Two Kinds of Invariants: Safety and Validity

When talking about the Rust type system in the context of unsafe code, the discussion often revolves around invariants: Properties that must always hold, because the language generally assumes that they do. In fact, an important part of the mission of the Unsafe Code Guidelines strike force is to deepen our understanding of what these invariants are.

However, in my view, there is also more than one invariant, matching the fact that there are (at least) two distinct parties relying on these invariants: The compiler, and (authors of) safely usable code. This came up often enough in recent discussions that I think it is worth writing it down properly once, so I can just link here in the future. :slight_smile:


Thank you for writing this! It is extremely useful to have this written down somewhere and in such a clear way!

If you go back up and look at safety for types like fn(bool) -> i32 , you can see that this is inherently not checkable – checking if f is safe at fn(bool) -> i32 requires solving the halting problem!

Can you elaborate on this? Can’t we check that the address of this function is the address of a function? If the function happens to be Rust, can’t we check its signature? Also, if the function happens to be a C FFI function, can’t we find the extern declaration in Rust for that function and check its signature too?

found plenty of cases of unsafe code temporarily violating the safety invariant. […] We could decide that all of that code is incorrect and should use raw pointers, but I think it is too late for that.

The rust specification has forever specified that &T must refer to a valid T. If we change that, can we break valid safe Rust code? When given the choice, I’d rather break unsafe Rust code by enabling a check in miri, than potentially break safe Rust code that doesn’t check whether &T refers to a valid T.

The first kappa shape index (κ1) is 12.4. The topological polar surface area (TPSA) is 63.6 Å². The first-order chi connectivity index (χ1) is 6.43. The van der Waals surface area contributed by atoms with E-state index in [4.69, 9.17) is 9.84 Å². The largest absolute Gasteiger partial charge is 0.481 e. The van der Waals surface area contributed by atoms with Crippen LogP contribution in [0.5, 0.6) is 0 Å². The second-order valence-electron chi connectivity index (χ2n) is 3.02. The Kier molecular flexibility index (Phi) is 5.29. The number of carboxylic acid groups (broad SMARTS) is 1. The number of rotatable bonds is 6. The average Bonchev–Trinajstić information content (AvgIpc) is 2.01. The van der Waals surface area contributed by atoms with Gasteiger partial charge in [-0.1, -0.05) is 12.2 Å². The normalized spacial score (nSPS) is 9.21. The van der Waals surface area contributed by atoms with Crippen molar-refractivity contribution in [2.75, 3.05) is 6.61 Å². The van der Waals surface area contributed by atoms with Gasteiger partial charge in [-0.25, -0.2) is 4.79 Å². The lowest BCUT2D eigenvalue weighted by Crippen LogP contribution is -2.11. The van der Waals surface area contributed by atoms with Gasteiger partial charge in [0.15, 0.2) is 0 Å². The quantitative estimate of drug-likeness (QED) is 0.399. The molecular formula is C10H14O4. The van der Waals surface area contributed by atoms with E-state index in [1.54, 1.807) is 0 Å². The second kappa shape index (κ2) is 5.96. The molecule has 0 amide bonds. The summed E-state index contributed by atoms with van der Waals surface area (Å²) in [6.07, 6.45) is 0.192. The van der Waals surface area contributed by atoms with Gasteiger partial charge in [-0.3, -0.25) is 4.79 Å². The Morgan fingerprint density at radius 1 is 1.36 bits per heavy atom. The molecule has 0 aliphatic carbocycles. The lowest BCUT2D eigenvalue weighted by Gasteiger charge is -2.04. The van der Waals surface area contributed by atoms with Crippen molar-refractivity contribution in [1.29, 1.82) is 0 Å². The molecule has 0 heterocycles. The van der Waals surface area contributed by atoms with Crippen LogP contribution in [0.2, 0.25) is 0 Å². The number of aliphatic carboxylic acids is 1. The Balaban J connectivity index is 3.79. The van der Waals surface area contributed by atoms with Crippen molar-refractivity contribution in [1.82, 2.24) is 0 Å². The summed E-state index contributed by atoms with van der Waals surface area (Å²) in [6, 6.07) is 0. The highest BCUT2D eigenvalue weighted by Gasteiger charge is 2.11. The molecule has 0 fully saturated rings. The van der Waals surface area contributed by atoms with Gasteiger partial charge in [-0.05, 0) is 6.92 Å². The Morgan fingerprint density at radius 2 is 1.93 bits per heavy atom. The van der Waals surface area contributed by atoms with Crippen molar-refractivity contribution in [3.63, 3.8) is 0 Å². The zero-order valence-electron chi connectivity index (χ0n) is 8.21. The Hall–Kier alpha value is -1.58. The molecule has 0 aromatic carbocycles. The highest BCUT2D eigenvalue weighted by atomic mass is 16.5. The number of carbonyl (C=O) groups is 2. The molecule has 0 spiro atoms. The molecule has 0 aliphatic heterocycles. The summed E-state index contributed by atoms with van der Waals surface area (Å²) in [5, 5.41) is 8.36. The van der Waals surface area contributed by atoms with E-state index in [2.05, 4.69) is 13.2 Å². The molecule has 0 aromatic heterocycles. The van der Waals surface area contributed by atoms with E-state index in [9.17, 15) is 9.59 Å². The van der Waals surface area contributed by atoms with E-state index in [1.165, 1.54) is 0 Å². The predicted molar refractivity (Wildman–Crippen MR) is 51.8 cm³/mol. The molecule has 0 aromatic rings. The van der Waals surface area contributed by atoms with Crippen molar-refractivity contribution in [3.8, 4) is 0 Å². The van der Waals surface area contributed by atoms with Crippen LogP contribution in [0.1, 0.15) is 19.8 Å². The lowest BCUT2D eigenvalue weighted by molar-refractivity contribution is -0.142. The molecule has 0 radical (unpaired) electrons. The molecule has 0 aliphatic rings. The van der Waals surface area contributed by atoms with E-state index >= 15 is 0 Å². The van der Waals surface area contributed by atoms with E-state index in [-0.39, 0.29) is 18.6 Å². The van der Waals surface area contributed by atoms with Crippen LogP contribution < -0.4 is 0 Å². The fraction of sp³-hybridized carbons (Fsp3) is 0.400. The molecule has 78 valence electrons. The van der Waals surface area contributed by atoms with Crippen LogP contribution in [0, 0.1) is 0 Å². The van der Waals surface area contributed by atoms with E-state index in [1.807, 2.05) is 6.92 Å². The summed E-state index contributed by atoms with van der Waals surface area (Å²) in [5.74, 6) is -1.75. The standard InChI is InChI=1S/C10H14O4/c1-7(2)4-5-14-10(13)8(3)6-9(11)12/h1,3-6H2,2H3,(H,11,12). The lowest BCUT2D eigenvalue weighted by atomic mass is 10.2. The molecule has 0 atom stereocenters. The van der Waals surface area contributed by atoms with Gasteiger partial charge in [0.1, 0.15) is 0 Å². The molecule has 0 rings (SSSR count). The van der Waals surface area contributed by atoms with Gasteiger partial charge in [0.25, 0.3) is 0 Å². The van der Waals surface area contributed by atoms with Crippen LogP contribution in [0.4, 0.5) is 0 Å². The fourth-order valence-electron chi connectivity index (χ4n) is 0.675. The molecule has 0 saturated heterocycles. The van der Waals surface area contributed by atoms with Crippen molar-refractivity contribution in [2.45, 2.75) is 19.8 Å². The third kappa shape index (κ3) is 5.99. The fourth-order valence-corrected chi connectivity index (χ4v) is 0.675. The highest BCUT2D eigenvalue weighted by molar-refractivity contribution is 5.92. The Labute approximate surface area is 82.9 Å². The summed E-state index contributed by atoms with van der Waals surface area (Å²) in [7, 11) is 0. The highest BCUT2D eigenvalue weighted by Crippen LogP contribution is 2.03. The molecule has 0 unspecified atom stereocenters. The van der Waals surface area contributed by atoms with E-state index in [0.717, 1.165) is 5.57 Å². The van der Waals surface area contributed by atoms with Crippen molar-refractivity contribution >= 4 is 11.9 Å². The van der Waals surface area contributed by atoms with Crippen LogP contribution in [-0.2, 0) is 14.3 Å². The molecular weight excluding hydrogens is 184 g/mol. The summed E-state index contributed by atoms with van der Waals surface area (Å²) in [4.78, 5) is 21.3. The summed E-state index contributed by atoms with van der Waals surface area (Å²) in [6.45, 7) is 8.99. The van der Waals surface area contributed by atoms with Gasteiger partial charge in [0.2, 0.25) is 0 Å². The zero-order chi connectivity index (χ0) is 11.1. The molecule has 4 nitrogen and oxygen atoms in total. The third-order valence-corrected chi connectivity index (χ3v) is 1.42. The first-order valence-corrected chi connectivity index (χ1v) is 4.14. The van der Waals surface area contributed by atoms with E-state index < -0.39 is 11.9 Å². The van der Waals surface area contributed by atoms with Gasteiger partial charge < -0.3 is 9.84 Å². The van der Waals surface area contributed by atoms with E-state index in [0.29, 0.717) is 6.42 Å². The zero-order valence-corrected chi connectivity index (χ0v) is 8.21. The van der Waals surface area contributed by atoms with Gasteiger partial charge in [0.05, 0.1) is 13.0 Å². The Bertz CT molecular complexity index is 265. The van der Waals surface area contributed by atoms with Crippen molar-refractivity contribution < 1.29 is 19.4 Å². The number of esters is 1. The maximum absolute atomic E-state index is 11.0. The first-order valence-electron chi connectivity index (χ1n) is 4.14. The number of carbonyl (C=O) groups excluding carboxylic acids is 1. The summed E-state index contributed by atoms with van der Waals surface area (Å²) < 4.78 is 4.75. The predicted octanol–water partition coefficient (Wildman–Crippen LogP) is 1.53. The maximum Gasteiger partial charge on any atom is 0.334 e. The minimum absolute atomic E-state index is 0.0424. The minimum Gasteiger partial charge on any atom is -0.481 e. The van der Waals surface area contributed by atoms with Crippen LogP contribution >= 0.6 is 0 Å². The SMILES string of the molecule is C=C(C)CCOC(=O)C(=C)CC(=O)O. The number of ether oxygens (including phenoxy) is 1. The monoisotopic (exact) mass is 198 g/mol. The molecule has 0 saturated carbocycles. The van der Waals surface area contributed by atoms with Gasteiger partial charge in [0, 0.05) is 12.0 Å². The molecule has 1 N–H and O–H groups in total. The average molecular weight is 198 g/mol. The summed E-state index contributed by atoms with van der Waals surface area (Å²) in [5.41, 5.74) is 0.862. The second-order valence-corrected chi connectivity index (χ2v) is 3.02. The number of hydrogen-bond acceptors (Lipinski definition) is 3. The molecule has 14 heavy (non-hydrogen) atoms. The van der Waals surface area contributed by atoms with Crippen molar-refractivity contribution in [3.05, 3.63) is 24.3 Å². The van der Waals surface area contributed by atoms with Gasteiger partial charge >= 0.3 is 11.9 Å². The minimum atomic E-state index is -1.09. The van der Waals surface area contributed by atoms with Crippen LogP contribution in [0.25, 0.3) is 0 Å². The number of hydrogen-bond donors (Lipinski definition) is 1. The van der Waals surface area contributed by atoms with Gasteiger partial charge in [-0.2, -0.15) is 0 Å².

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Checking the signature is far from enough. Here’s how you solve the halting problem, assuming you can check safety of fn types:

fn foo() {
  unsafe { *(0usize as *raw i32) = 0; }

This function is safe to call if and only if does_this_function_terminate loops forever.

Safety still requires that &T refers to a safe T. That’s what safe code can and will be able to assume.

The question is if validity, which is weaker, requires &T to refer to a valid T. Weakening that cannot break any code, safe or otherwise.

That’s the core point of the article: Safety is something that only has to hold in safe code. Validity has to always hold, and it can be weaker than safety.

Aha! I see where you are coming from. I think about fn types differently: calling a fn jumps program execution to the function, that’s the operation that has to be safe (the jump), whether the function then runs into undefined behavior or not is, in my mind, irrelevant and as you mentioned, cannot be checked. However, I think that checking whether the jump is “correct” is worthwhile.

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Safe code however certainly needs to rely on more than just a jump. A safe function promises to its callers not to cause UB, and hence it must require the same from its callees.

True, and calling a function with mismatched signature is certainly UB, there is no other option. However, just holding a function pointer with bad signature that is not being used – should that already be UB? That is what validity of the fn type is about.

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So just for clarity around what you say with partial initialization and &mut: